CYPRUS: IS PEACE EVER POSSIBLE?
sponsored talks in January held in Greentrees, the Secretary General, Ban Ki-Moon, has announced the talks are over for the foreseeable future. The Greek Cypriot Republic of Cyprus, will have a very busy and eventful year, with the end of talks, assuming the EU presidency in July, and the presidential elections in early 2013. The President of the Republic of Cyprus, Demetris Christofias said that he would not seek re-election if he cannot bring peace to communities of Cyprus, and recently in a televised address to the nation, he admitted that he "sees no solution to the Cyprus problem in sight”, and since then has announced he will not seek re-election as president. We are back to the status quo. With the failure of these latest reunification negotiations, which have been under way since 2008, we are at an impasse. Many of us now believe that dramatic and creative steps are needed. As the stalemate continues, the costs for Greek and Turkish Cypriots, are growing. Neither Greek Cypriots nor Turkish Cypriots can fulfil their potential on an island whose future is divided, uncertain, militarised and facing new economic difficulties. In order to unblock the situation on the island and in Brussels, the silent majority, together with their political leaders’ should take confidence- building steps – unilaterally if necessary – to build trust, without prejudicing the outcome of a comprehensive settlement. And so the initiative openly advocated at last week’s meeting by NGO’s, argues that by focusing solely on the talks at the leadership level, we are losing out on real opportunities to achieve society-wide mobilisation and reconciliation away from the confines of the negotiating room, and is based on the notion that a culture of peace can be fostered through dialogue and cooperation. They are saying there is not one Peace Process. Two men locked in a room, until they agree on all key points has not worked. The group highlighted the role that civil society can play both as an example of how cooperation can be achieved, and how this sector can drive the process forward, in order to overcome the practical obstacles imposed by division.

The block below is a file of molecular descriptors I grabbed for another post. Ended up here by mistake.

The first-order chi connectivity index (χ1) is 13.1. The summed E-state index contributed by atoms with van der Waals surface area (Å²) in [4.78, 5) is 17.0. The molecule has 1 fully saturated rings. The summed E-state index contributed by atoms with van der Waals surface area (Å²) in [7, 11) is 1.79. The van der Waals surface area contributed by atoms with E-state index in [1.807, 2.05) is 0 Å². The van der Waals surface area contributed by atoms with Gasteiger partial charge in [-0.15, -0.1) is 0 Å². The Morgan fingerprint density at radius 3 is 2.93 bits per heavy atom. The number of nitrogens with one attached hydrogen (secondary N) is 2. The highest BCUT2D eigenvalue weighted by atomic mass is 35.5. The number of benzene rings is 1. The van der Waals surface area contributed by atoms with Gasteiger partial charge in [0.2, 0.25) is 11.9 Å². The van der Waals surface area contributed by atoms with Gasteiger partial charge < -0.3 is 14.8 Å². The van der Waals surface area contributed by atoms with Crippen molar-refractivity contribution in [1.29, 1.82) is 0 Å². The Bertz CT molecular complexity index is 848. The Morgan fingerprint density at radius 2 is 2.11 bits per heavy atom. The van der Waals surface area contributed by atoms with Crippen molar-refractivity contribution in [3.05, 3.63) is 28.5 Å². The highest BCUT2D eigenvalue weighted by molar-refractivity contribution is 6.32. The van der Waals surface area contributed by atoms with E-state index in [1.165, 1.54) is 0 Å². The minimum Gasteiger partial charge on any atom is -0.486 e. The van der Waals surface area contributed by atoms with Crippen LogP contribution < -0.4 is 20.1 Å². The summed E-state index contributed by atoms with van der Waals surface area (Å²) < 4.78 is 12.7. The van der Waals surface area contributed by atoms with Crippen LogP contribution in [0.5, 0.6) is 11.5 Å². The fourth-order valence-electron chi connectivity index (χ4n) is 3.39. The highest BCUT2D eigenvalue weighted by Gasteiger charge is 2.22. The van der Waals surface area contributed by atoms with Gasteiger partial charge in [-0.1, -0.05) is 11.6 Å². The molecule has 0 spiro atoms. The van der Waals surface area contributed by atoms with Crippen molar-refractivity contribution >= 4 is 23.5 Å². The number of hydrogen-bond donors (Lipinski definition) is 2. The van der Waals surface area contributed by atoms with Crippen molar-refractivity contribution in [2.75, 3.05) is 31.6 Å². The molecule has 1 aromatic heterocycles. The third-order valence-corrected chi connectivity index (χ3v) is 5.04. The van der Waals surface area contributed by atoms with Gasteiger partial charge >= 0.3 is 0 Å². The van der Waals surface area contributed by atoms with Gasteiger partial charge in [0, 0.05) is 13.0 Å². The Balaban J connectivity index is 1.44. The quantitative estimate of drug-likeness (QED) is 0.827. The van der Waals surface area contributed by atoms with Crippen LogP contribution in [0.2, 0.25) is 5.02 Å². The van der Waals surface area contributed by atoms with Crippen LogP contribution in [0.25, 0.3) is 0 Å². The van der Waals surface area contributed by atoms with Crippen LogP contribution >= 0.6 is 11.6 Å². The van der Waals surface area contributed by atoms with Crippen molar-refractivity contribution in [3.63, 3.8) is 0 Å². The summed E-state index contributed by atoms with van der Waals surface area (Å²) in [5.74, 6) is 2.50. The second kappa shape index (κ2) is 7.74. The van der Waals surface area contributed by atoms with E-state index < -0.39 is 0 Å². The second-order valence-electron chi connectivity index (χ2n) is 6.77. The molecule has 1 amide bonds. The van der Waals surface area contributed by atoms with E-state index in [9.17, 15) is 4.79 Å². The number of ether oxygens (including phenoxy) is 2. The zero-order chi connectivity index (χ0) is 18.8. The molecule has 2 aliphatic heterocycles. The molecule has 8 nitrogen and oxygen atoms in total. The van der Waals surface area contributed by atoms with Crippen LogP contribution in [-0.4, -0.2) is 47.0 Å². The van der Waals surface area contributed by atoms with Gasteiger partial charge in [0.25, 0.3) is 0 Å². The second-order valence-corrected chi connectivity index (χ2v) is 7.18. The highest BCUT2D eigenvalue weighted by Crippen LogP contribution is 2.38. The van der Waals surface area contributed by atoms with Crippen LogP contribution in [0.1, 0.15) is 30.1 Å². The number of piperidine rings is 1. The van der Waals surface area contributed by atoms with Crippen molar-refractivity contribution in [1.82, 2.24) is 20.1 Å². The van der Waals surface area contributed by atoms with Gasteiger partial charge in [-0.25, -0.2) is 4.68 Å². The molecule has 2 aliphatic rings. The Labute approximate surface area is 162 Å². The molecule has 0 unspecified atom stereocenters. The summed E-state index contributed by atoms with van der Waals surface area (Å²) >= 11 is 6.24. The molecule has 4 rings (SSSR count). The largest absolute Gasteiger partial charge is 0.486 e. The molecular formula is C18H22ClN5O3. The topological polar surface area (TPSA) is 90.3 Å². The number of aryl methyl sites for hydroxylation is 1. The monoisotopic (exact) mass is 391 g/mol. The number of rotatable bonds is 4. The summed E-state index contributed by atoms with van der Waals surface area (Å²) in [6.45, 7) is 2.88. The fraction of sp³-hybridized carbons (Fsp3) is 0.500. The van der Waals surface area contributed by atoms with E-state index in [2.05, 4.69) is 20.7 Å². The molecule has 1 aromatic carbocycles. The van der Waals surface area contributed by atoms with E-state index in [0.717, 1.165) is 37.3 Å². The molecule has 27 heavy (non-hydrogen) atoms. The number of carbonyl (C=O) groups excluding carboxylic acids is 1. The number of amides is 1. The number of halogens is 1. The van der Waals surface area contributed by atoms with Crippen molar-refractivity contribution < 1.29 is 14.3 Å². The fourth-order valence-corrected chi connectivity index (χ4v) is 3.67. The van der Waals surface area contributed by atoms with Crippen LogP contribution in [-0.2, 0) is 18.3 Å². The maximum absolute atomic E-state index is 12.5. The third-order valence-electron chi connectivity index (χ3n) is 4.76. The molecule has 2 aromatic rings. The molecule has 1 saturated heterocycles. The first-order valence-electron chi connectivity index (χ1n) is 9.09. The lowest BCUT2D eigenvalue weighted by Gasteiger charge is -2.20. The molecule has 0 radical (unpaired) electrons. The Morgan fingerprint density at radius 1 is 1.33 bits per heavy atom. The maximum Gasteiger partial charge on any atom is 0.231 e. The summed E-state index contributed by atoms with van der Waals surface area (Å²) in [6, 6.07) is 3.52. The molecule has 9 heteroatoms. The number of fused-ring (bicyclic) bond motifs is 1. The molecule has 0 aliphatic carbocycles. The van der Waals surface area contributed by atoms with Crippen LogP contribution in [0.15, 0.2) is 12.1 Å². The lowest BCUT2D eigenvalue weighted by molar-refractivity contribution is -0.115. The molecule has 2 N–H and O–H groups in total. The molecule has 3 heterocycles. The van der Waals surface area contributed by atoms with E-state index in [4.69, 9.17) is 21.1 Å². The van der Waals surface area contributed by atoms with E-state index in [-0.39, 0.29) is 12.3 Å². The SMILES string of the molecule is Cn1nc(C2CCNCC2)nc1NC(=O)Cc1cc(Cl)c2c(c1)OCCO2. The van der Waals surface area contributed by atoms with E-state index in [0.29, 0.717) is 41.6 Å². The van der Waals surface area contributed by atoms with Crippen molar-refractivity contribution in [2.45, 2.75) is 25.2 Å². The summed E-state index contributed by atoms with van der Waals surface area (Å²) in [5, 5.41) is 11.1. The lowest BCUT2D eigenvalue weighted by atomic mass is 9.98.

CYPRUS: IS PEACE EVER POSSIBLE? By Baroness Hussein-Ece OBE